New private sector instruments seen by stakeholders as the most important change to ODA
Key questions and discussions from DI's webinar unpacking the modernisation of official development assistance
The modernisation of official development assistance (ODA) comprises some of the biggest changes to official aid in decades. It’s also quite difficult to understand, full of technical jargon and acronyms. So last week, DI hosted a free webinar to unpack this process.
ODA modernisation – led by the Organisation for Economic Co-operation and Development’s (OECD’s) Development Assistance Committee (DAC) – is about updating the concept of ODA, and incorporating new flows, activities and instruments into the official aid reporting systems. This process affects all official aid provided by the 29 DAC donor governments, plus the EU. ODA is the resource flow measured for the UN’s ‘0.7% aid’ target.
We had two objectives for the webinar. Firstly, to support people who already work with aid data to understand the changes (ODA data is about to become a lot more complex). Secondly, we wanted to connect with a wider group of stakeholders to raise awareness and discuss the implications of the changes, including what impacts the changes will have on existing ‘traditional’ ODA (grants, very concessional loans and technical cooperation).
Attendees at the webinar encompassed a range of sectors and countries – CSOs, think tanks, governments, parliamentary researchers, private consultants and students. You can watch the recording of the presentation here. Key concerns voiced in the question and discussion session that followed the webinar are captured below.
Private sector instruments: the principal issue
During the webinar we carried out a poll asking participants which area of ODA modernisation they considered most important:
The overwhelming response was private sector instruments (PSIs), the market-like instruments that may soon be a part of official aid.
In fact, most of the questions from participants were on PSIs. The issue of whether ‘subsidies’ for the private sector should be allowed in development cooperation (when there are restrictions around this in trade and investment) was raised. This question is also on the table in official OECD discussions, and there is no easy answer.
How PSIs will be reported and how/when this data will be made available was another area that received attention. Those interested in tied/untied aid, for example, will know it’s important to be able to tell whether a private company receiving ODA is domiciled in the donor country or in the ‘host country’. The OECD is implementing a range of new channel codes as part of preparing datasets for PSI. These codes will enable donors to report more information about private-sector aid channels (assuming donors choose to use them).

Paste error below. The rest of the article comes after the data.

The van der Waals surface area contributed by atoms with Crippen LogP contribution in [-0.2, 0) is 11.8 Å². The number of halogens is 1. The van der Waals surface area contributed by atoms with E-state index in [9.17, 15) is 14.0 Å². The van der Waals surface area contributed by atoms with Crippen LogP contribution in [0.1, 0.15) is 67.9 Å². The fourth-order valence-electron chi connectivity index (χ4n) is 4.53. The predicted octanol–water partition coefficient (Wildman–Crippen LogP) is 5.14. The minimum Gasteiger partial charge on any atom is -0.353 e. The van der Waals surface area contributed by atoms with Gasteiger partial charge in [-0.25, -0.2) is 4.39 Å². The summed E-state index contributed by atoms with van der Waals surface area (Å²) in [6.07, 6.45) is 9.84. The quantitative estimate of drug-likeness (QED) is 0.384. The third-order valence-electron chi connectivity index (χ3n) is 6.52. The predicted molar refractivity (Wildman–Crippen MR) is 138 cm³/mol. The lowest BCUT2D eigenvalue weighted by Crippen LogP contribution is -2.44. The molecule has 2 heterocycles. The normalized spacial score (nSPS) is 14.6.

Others wanted to know how the ‘private finance mobilised’ by PSI will be reported alongside the ODA numbers. ‘Amounts mobilised’ won’t count as ODA – but we understand they will be reported to the DAC annually. If the DAC makes this data publicly available, it will be possible to link additional funding mobilised from private-sector investors to specific ODA activities reported by donors. However, it will still not necessarily be possible to determine the extent to which this investment would have been made anyway without the donor funding. As PSIs are implemented, this concept (known as ‘additionality’) will be closely followed by those interested in the impacts and effectiveness of aid. PSIs are clearly an area requiring more clarity, and DI will produce further analysis as soon as more information is available. In the meantime, our recent work on blended finance gives a sense of the financing instruments under discussion.
Incentives, impacts on aid to LMICs, and South–South Cooperation
We also received questions about how providers of South–South Cooperation might interface with this OECD process, and with related work on the concept of ‘Total Official Support for Sustainable Development (TOSSD)’, which aims to engage these actors. Attendees also wanted clarity on the time frame for the rule changes and, finally, questions were raised about implications of the changes for some country groups, specifically low income countries (LICs). The new rules aim to provide incentives for donors to use PSI and ODA loans in these countries especially. To generalise, this will happen through awarding more ODA ‘credit’ to donors who provide ODA to LICs – the idea is that lending in these countries represents a greater risk on the part of the donor providing ODA, and this risk should be reflected in ODA data. Alongside these potentially positive incentives, which might direct much-needed financing to LICs, there may be knock-on effects on lower middle-income countries, which already face constraints on accessing concessional finance.
There are so many other factors at play in decision-making around aid that it’s hard to second-guess how ODA modernisation rule changes will affect donor behaviour. But it’s clear that rule changes can create political incentives, as well as providing increased opportunities (and possibly also constraints) for development cooperation. We’ll watch the process and data carefully and share our findings, so stay up to date by following us on social media or signing up for our newsletter’.
Learn more about ODA modernisation
Background paper and webinar recording: An introduction to ODA modernisation
Animated presentation: Changing the rules of aid: understanding ODA modernisation
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